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View Diary: White House: No Medicare age increase, cut Social Security instead (360 comments)

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  •  Paying attention (0+ / 0-)

    And as you'd know, were you paying attention, words are best used to mean definite things. Purchasing power rises and falls; if my salary stays the same, then what has been cut is not the salary, but the purchasing power thereof. A cut makes people poorer, as does a decline in purchasing power. The end result may be identical, but it makes a difference how you get there (just ask any lawyer).

    Failure to get a raise may be equivalent to a cut in forecast purchasing power, but it is not, properly speaking, a cut in the defined benefit that is Social Security. Similarly, inflation has the same result as an increase in taxes, but inflation is not, properly speaking, a tax increase. If it were, then I would quite reasonably say that Ben Bernanke and the Fed have increased my taxes. Dos that seem correct to you? It does not to me.

    BTW: a rise in salary is what comes of getting a raise. Please look up them there words before you strew your mistaken "sic"s.

    •  Getting a raise DOES NOT necessarily (0+ / 0-)

      imply that your purchasing power increased.

      Real weekly wages peaked 39 years and 4 months ago and have not been anywhere within sight of that peak since. Not even close. Real wages kept falling month after month until near the end of Clinton's first term and are right now about 35% below the 1973 peak.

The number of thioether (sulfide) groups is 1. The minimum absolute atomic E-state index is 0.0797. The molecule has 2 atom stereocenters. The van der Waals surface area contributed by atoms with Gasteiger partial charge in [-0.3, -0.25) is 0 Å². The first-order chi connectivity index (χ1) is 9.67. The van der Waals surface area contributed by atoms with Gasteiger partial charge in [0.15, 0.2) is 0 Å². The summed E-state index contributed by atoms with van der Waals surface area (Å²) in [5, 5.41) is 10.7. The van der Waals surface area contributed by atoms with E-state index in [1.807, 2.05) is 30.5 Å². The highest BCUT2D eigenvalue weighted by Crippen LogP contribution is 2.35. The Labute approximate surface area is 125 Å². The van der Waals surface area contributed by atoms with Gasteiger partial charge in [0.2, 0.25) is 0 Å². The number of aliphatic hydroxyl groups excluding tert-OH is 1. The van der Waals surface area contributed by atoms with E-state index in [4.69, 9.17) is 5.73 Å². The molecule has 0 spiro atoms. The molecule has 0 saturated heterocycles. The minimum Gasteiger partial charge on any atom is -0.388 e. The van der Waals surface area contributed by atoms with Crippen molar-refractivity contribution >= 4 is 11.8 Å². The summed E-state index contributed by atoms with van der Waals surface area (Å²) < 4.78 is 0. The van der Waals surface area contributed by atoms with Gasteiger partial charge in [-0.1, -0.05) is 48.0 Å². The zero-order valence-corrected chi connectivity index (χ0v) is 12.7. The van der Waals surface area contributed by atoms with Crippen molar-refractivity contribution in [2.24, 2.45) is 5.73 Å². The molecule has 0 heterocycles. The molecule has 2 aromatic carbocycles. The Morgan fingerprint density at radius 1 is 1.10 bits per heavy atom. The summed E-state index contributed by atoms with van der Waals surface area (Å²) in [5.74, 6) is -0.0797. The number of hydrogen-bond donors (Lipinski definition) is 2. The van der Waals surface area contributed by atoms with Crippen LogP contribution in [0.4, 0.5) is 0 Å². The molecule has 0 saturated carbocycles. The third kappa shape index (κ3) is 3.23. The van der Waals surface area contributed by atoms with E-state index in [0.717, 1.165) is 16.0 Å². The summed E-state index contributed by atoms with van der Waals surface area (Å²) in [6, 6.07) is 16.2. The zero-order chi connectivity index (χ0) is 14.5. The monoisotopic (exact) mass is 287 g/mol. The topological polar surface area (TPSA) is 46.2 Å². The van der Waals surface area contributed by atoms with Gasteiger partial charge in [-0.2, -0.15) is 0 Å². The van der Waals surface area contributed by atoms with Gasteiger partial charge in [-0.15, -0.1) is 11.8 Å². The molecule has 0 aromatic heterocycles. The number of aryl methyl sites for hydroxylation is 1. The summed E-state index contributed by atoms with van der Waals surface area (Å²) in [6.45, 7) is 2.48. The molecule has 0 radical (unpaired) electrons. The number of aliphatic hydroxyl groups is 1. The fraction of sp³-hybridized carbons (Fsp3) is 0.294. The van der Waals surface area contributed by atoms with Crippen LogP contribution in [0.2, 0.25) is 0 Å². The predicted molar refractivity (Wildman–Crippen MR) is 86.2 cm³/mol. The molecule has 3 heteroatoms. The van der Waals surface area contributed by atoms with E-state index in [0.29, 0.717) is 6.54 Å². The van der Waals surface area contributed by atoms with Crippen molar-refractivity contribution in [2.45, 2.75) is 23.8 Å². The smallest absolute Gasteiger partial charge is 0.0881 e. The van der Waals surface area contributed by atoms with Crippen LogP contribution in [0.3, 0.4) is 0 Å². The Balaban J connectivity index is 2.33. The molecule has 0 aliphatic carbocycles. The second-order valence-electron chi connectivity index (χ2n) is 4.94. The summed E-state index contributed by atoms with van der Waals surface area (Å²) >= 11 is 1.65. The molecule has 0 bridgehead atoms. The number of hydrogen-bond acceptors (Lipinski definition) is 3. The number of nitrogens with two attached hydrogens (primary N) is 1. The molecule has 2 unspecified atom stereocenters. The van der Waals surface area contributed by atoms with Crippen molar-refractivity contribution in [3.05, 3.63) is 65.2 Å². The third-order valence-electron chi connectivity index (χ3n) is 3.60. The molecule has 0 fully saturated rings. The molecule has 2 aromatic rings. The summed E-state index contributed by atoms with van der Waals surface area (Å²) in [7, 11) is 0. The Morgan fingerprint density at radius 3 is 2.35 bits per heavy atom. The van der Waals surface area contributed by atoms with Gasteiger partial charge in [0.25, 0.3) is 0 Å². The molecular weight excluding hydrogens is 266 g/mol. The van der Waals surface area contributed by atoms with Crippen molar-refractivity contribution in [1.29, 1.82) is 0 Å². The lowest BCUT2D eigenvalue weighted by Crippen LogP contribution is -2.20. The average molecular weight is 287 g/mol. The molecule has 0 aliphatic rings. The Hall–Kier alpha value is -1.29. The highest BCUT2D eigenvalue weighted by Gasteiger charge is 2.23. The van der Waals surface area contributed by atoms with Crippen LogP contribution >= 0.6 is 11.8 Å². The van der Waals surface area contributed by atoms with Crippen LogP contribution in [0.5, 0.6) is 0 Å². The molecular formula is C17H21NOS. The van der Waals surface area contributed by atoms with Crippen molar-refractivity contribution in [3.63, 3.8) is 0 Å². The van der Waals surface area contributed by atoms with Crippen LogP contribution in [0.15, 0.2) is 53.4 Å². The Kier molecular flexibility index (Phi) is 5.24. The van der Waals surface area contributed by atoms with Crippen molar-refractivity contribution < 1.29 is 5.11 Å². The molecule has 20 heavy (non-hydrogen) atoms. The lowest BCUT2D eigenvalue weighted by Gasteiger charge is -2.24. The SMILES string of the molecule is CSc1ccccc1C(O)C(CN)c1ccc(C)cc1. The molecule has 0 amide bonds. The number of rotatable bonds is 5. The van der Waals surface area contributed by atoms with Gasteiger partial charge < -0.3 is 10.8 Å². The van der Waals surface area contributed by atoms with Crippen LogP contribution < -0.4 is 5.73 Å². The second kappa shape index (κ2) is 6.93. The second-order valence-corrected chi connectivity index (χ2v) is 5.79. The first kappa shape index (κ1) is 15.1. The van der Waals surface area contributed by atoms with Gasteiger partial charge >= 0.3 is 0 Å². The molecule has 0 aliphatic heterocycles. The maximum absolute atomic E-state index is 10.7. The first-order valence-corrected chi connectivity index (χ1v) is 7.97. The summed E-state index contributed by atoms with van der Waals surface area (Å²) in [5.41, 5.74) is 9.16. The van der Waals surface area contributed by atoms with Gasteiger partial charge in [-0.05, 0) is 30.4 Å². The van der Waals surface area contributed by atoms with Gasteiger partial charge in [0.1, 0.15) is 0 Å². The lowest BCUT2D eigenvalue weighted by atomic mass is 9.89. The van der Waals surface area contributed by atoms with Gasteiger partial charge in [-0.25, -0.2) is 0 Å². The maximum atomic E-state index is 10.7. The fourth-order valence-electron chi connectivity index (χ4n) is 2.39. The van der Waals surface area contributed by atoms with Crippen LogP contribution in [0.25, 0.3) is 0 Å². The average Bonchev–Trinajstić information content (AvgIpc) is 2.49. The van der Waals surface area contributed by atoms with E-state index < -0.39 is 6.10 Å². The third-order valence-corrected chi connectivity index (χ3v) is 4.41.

That is how far purchasing power has fallen over that time.

      The Fed has actively pursued a policy of preventing wage inflation in excess of price inflation (an increase in buying power) for decades and if you listen to Bernanke you will find that the only inflation he worries about is wage inflation.

      99 percent of people born since 1955 have NEVER experienced an increase in purchasing through their working years. Even with the economy in free fall at the end of 2008 and early 2009 price inflation still exceeded wage inflation.

      All you have to do is look at a graph of productivity over the last forty years compared to wage growth over the same period and you will easily see that almost all of the gains were not passed on as wages and instead were used to inflate the costs of assets and especially commodities such as food and energy - because that is where the wealthiest "invested" all of that money knowing they have a very large captive "market" for such things.

      Chained CPI not only has a cumulative effect but it is a compound effect (every bit the same way compound interest works) such that in 30 years time the purchasing power of SS benefits will purchase only half of what can be purchased today and that's only IF inflation can be maintained at less than 2.5% throughout those 3 decades.

      So it isn't the small, lesser increase, in any one year that is an issue but rather the very large effect of compounding year over year that makes for a significant hit over time. How is it that you would expect someone to be able to make up that 50 percent loss of purchasing power by the time they retire - with wage inflation perpetually trailing price inflation? With savings rates below inflation throughout? It isn't mathematically possible, but feel free to try to convince yourself otherwise.

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